Since reading the ‘Stolen Generations’ report for myself a couple of years ago—around the time of Kevin Rudd’s parliamentary ‘apology’—I have been inclined to doubt the truth of the allegationsor the evidence said to support the claims of the re-education apologists much less the ‘blood-on-the-wattle’ recriminators. I was very disappointed to find that Sir Ronald Wilson’s committee had made little attempt to be forensic about the claims made (no doubt sincerely) by their witnesses and had presented so little data from the archives of State and Federal Governments to support their disturbing allegations, much less any specific policy initiatives.
The latest bout in the debate about the evidence arises from Keith Windschuttle’s reply to Robert Manne’s criticisms of his methods and conlcusions. It deserves your adjudication; I think Windshuttle has made a convincing case for his thesis that the ‘stolen generations’ were nothing of the kind.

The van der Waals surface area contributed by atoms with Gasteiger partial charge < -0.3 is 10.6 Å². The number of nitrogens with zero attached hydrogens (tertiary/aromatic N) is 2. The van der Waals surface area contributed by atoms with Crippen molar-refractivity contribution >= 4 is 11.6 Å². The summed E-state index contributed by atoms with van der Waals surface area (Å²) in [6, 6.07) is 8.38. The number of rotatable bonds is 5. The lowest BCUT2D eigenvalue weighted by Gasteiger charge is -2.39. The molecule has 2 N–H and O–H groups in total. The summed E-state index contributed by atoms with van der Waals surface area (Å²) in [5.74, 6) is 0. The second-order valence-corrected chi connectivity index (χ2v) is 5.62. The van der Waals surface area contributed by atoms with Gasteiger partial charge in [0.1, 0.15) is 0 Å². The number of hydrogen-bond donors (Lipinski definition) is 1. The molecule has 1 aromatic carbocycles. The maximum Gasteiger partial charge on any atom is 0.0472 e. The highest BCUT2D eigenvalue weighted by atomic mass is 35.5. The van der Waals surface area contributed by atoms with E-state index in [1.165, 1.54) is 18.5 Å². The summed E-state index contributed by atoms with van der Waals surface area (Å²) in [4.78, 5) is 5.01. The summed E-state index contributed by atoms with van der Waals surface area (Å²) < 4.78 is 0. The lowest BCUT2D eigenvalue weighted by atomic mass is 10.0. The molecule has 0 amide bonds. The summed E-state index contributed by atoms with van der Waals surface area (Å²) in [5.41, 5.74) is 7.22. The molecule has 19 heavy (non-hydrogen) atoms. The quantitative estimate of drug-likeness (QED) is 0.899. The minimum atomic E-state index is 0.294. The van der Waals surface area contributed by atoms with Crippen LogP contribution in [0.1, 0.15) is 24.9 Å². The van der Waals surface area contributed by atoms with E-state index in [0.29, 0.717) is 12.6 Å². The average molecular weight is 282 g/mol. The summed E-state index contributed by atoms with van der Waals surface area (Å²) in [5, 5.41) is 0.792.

Admittedly, the latest exchange looks like more vituperation and tedium: an academic debate filled with bile and with little likelihood of resolution. But having read both—and after abstracting from the ‘he said…but I said’ jabs—I am further convinced that Windschuttle is right on a key point. Manne is not engaging the data that Windshcuttle has produced but is relying, again and again, on an appeal to ‘orthodox interpretations’ of the intentions of “racist” administrators in the first three decades of the 20th century. In the face of contrary facts, name-calling is unconvincing.
The strength of Windschuttle’s case is in his presentation of verifiable data about actual ‘removals’ and policies (Cabinet notes, parliamentary statements, archived correspondence) where Manne relies mainly on insinuation and a focus on selected detail.